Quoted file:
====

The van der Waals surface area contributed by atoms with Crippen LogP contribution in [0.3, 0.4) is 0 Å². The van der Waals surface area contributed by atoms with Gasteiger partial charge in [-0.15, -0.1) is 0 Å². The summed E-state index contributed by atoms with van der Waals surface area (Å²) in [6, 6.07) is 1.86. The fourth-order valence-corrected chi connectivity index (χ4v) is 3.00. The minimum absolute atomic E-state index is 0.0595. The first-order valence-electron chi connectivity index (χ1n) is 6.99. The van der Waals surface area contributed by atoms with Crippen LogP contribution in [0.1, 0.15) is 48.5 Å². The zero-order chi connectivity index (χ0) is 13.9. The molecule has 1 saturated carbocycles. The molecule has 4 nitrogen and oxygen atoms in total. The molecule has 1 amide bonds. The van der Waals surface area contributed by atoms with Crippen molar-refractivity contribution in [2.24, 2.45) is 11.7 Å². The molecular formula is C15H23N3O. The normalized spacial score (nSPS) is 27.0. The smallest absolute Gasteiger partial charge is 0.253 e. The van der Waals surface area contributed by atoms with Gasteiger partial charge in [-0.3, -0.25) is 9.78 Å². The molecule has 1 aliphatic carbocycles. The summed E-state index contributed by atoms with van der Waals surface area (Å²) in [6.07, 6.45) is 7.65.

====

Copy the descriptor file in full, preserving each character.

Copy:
The van der Waals surface area contributed by atoms with Crippen LogP contribution in [0.3, 0.4) is 0 Å². The van der Waals surface area contributed by atoms with Gasteiger partial charge in [-0.15, -0.1) is 0 Å². The summed E-state index contributed by atoms with van der Waals surface area (Å²) in [6, 6.07) is 1.86. The fourth-order valence-corrected chi connectivity index (χ4v) is 3.00. The minimum absolute atomic E-state index is 0.0595. The first-order valence-electron chi connectivity index (χ1n) is 6.99. The van der Waals surface area contributed by atoms with Crippen LogP contribution in [0.1, 0.15) is 48.5 Å². The zero-order chi connectivity index (χ0) is 13.9. The molecule has 1 saturated carbocycles. The molecule has 4 nitrogen and oxygen atoms in total. The molecule has 1 amide bonds. The van der Waals surface area contributed by atoms with Crippen molar-refractivity contribution in [2.24, 2.45) is 11.7 Å². The molecular formula is C15H23N3O. The normalized spacial score (nSPS) is 27.0. The smallest absolute Gasteiger partial charge is 0.253 e. The van der Waals surface area contributed by atoms with Gasteiger partial charge in [-0.3, -0.25) is 9.78 Å². The molecule has 1 aliphatic carbocycles. The summed E-state index contributed by atoms with van der Waals surface area (Å²) in [6.07, 6.45) is 7.65.